- Hobbies (e.g. What do you do in your spare time at outside of school?)
- City of London (e.g. Why would you like to come to City of London?)
Over and above these more ‘standard’ types of interview questions, City of London do routinely incorporate more challenging academic and problem-solving questions for boys to answer on the spot. These could be mathematical, but they may also be a moral or ethical conundrum.
Entering City of London School in Year 12 (Sixth Form Entry):
Around 12-15, boys join the Sixth Form at City of London each year.
Registration must be complete by the deadline for Sixth Form entry – which is usually in October of Year 11. The selection process will then take place during November of Year 11, i.e. the year proceeding a students proposed entry to the school.
16 Plus Entrance Process:
The 16+ entrance process has two stages, with applicants being selected to move to the next stage based on their relative performance.
The minimum requirement for boys to gain admission into the Sixth Form is six full course (I)GCSE passes at grade A* or 8/9, including their chosen Sixth Form subjects. The minimum requirement for English Language and Maths is (I)GCSE passes at grade A or 9-7 (unless these subjects are to be studied in Sixth Form, as above).
Stage 1: Upon registration, City of London will request a reference from the Head of the boy’s current school. In early November, boys are invited to an assessment day at the school. They are required to sit written assessments in their chosen A Level subjects as well as completing the CAT 4 cognitive ability test.
Do read our blog to find out more about the CAT 4 Test.
Guidance on the school’s written assessments can be found in this advice sheet.
Stage 2: Candidates who perform well at Stage 1 will be invited to an interview at the school in late November.
Offers are sent out by the school in early December, with an acceptance deadline later in the month.
Entering City of London School via a Scholarship
Is there a 13 Plus scholarship?
City of London selects boys for Academic Scholarship based upon their performance in Stages 1 and 2 of the entrance process. Those selected are then assessed through a further Scholarship assessment in Year 8. The school expects boys who are awarded the scholarship to maintain excellent academic standards throughout their time at the school.
Is there a 16+ scholarship?
All pupils who join the Sixth Form are automatically considered for a scholarship. This is awarded on the basis (I)GCSE grades. Generally, scholarships are awarded to boys who has achieved a mean grade of 8.75 averaged over their best nine GCSE results taken in Year 11.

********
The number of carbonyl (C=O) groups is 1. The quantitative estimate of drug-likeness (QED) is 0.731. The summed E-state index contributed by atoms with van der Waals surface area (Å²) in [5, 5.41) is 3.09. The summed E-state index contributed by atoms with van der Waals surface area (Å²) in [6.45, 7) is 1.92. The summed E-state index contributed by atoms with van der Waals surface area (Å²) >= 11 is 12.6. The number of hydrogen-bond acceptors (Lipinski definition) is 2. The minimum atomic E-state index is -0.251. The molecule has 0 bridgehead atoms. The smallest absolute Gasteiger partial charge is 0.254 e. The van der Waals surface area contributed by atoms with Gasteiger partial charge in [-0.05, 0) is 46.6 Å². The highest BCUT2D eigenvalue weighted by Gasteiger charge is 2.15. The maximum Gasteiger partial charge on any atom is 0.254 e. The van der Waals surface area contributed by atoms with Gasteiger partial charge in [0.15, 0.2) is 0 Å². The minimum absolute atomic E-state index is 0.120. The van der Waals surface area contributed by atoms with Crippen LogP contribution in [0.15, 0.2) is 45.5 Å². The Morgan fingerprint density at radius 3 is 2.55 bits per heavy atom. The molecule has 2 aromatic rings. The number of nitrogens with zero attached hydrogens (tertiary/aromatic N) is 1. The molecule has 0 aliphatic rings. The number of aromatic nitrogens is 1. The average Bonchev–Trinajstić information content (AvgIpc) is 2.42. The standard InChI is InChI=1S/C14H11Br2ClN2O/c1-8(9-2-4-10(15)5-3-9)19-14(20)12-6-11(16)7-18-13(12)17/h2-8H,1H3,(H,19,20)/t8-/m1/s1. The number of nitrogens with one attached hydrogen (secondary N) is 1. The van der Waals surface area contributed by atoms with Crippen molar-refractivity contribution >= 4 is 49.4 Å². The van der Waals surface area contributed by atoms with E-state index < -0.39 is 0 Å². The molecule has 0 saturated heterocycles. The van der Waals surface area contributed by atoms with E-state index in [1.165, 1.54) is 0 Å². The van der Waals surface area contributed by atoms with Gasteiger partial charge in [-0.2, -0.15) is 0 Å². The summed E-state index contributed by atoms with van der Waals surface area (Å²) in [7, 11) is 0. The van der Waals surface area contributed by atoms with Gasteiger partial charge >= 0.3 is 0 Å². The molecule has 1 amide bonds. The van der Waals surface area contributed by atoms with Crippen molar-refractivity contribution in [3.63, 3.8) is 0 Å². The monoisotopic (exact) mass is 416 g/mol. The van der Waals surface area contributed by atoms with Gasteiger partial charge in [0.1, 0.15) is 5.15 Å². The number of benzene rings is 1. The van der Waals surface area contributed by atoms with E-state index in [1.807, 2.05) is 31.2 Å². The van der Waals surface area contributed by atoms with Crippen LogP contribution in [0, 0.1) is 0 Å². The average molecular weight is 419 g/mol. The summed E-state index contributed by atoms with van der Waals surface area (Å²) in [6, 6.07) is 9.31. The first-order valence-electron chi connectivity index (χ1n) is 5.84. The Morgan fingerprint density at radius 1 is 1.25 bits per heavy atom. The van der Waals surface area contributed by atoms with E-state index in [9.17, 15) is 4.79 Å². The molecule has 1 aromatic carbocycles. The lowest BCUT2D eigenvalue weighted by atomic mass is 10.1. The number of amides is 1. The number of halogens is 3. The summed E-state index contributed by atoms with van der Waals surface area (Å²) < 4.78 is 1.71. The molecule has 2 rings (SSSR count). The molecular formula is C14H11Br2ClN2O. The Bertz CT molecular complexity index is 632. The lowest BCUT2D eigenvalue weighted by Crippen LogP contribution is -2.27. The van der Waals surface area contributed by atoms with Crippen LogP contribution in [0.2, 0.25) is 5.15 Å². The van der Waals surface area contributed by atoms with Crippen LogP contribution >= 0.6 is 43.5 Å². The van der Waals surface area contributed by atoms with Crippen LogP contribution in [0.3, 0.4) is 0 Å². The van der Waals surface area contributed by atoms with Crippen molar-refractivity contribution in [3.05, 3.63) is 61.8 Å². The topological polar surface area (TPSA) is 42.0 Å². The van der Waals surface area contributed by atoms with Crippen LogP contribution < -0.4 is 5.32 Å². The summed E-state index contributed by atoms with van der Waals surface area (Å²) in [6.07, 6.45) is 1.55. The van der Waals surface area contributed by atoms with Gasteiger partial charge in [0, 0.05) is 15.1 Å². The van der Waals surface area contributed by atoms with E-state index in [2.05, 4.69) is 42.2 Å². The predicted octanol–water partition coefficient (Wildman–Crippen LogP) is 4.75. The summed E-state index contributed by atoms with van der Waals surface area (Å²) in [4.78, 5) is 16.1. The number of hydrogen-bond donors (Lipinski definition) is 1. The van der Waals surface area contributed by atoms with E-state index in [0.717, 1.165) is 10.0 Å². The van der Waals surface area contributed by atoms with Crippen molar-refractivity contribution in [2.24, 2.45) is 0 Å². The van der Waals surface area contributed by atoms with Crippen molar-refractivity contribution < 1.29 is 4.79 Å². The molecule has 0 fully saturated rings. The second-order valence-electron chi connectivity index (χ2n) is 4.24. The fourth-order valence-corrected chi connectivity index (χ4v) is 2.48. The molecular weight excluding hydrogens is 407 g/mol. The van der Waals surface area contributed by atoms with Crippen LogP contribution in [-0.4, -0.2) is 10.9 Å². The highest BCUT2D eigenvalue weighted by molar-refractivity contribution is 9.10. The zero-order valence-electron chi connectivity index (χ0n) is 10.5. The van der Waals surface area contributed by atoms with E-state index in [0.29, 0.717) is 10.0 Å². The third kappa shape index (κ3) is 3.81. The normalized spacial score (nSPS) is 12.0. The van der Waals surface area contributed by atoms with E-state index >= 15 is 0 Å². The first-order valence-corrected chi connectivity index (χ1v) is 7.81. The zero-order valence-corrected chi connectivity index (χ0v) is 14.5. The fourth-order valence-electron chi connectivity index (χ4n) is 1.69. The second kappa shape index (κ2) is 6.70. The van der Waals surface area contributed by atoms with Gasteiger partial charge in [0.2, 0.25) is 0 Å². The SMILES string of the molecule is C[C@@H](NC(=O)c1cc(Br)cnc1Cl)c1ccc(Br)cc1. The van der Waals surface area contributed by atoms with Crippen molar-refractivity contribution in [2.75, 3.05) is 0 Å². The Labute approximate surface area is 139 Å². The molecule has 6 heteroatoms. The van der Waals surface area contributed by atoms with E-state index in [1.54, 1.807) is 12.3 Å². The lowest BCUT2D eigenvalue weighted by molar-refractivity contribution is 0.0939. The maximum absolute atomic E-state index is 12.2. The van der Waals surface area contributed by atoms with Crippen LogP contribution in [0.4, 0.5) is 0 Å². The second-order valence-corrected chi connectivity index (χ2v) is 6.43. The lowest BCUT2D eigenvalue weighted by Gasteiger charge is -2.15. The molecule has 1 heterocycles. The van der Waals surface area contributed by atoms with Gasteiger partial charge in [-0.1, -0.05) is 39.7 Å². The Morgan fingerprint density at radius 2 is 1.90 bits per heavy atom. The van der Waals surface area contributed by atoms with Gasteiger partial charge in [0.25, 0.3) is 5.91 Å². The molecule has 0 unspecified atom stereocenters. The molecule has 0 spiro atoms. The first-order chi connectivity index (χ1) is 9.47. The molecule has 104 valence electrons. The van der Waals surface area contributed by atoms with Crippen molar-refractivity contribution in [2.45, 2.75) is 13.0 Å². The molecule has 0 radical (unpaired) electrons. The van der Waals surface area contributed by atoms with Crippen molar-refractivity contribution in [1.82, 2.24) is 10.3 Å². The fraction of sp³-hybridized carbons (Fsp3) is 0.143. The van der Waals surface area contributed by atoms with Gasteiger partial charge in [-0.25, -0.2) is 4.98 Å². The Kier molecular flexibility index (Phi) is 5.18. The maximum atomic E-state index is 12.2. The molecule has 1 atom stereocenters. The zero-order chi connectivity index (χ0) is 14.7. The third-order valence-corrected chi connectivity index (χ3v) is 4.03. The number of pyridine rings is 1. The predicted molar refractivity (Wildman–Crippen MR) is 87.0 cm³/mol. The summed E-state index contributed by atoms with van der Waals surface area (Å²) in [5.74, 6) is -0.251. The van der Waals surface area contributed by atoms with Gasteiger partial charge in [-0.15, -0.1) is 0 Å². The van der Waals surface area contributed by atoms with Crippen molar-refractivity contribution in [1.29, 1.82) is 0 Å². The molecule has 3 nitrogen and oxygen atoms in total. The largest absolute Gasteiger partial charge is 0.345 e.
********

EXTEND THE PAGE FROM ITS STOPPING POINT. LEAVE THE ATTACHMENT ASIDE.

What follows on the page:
Do City of London School offer any other scholarships?
At 13 Plus entry, Music and Sports scholarships can be won. More information can be found here: https://www.cityoflondonschool.org.uk/apply/13-entry
At 16 Plus entry, Music scholarships can be won. More information can be found here: https://www.cityoflondonschool.org.uk/apply/sixthform-entry
Why is City of London School so popular?
City of London has a very strong track record for their students’ achievements in both A Levels and University applications. In 2019, 18 pupils were awarded grade 9 in every subject at GCSE and 95% of all grades awarded were 9-7. Similarly, at A Level/Pre-U in 2019, 66% were awarded at least AAA, with 93% achieving A*-B. In 2021,17% of the cohort went to Oxford and Cambridge and 68% of the cohort went to leading Russel Group universities. Consequently, it attracts parents and students with high academic expectations. In our experience, prospective applicants with the following qualities have been competitive candidates in the school’s admissions process:
- an excellent academic record to date
- an enquiring mind and genuine passion for learning
- an ability to think critically about their learning
- an academic confidence and ability to work independently
Is City of London School hard to get into?
Owing to its academic reputation and success City of London attracts a lot of applications and a such the entrance process at 13+ and 16+ are very competitive. Consequently, the school can afford to be highly selective, and we have known of instances where strong applicants do not win places. It is important to go into the entrance process with an open and realistic frame of mind.
Tutors for City of London School Entrance
Keystone has over a decade of experience providing tuition to families who wish to send their children to some of the leading UK independent schools including City of London School.
The tutors we work with are experienced in the intricacies of the 13 plus common entrance, the ISEB pre-test and 16 plus entrance to City of London.
Read more about our City of London admissions tutors
For more details on how Keystone can help with preparation for entry to City of London school, please call the office for a chat with one of our client managers, or contact us via our request a tutor form.